Iris reconstruction using artificial iris prosthesis for management of aniridia



To discuss the limitations and benefits of the BrightOcular prosthetic artificial iris device in management of aniridia associated with aphakia or cataract.


This is a retrospective study including 5 eyes of 4 patients who underwent implantation of the BrightOcular iris prosthesis (Stellar Devices) for total or partial aniridia. The cases included 2 eyes of 1 patient with congenital aniridia associated with congenital cataract and 3 eyes with traumatic aniridia: 1 with subluxated cataractous lens and 2 with aphakia. In all cases, the iris prosthesis was implanted after a 3-piece acrylic intraocular lens was implanted. We evaluated the clinical course with a minimum follow-up period of 6 months, the intraoperative and postoperative complications, and the cosmetic satisfaction of patients.


All patients had improved uncorrected distance visual acuity and best-corrected distance visual acuity. All patients had a transient corneal edema that resolved within the first postoperative week. Only the patient with congenital aniridia had a permanent increase in intraocular pressure and developed a band keratopathy throughout a 2-year follow-up period. The prosthesis was well-centered in all eyes except for one case that required scleral suture fixation after 3 months. All patients had a satisfactory cosmetic appearance.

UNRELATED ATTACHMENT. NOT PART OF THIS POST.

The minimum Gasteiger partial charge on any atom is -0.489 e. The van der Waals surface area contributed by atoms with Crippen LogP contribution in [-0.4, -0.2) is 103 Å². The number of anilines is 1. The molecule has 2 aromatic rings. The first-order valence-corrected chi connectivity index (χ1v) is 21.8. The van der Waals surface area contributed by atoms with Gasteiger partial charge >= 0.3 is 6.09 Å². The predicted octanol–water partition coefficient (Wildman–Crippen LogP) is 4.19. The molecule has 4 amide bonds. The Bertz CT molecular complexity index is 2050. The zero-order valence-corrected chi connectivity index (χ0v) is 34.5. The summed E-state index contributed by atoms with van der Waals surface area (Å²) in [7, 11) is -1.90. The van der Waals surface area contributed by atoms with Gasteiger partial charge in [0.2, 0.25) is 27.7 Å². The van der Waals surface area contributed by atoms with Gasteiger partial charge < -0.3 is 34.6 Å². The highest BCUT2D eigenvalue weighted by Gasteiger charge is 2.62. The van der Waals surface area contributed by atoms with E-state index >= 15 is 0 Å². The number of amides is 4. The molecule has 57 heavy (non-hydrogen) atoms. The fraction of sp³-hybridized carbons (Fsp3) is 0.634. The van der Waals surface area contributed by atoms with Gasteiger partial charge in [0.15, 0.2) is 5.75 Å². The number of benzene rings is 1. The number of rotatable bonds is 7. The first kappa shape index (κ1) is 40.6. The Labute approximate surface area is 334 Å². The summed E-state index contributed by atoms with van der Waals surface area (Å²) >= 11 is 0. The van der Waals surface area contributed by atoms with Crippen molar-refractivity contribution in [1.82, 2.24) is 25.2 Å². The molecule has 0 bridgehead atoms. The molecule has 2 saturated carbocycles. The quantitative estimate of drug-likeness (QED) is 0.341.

BrightOcular iris prosthesis is a safe and useful tool to correct aniridia associated with pseudophakia or aphakia. Being foldable, it is easy to be implanted through a small incision and placed in the ciliary sulcus without sutures when properly sized. Cosmetic results are satisfactory. Sizing methods should be improved.

Post author correction


Article Subject: Trauma



Yehia S. Mostafa, Amr A. Osman, Dina H. Hassanein, Ashraf M. Zeid, Ahmed M. Sherif

Article History


Financial support: No financial support was received for this submission.
Conflict of interest: None of the authors has conflict of interest with this submission.

This article is available as full text PDF.

  • If you are a Subscriber, please log in now.

  • Article price: Eur 36,00
  • You will be granted access to the article for 72 hours and you will be able to download any format (PDF or ePUB). The article will be available in your login area under "My PayPerView". You will need to register a new account (unless you already own an account with this journal), and you will be guided through our online shop. Online purchases are paid by Credit Card through PayPal.
  • If you are not a Subscriber you may:
  • Subscribe to this journal
  • Unlimited access to all our archives, 24 hour a day, every day of the week.



  •  Department of Ophthalmology, Cairo University, Cairo - Egypt
  •  Department of Ophthalmology, Ain Shams University, Cairo - Egypt

Article usage statistics

The blue line displays unique views in the time frame indicated.
The yellow line displays unique downloads.
Views and downloads are counted only once per session.

No supplementary material is available for this article.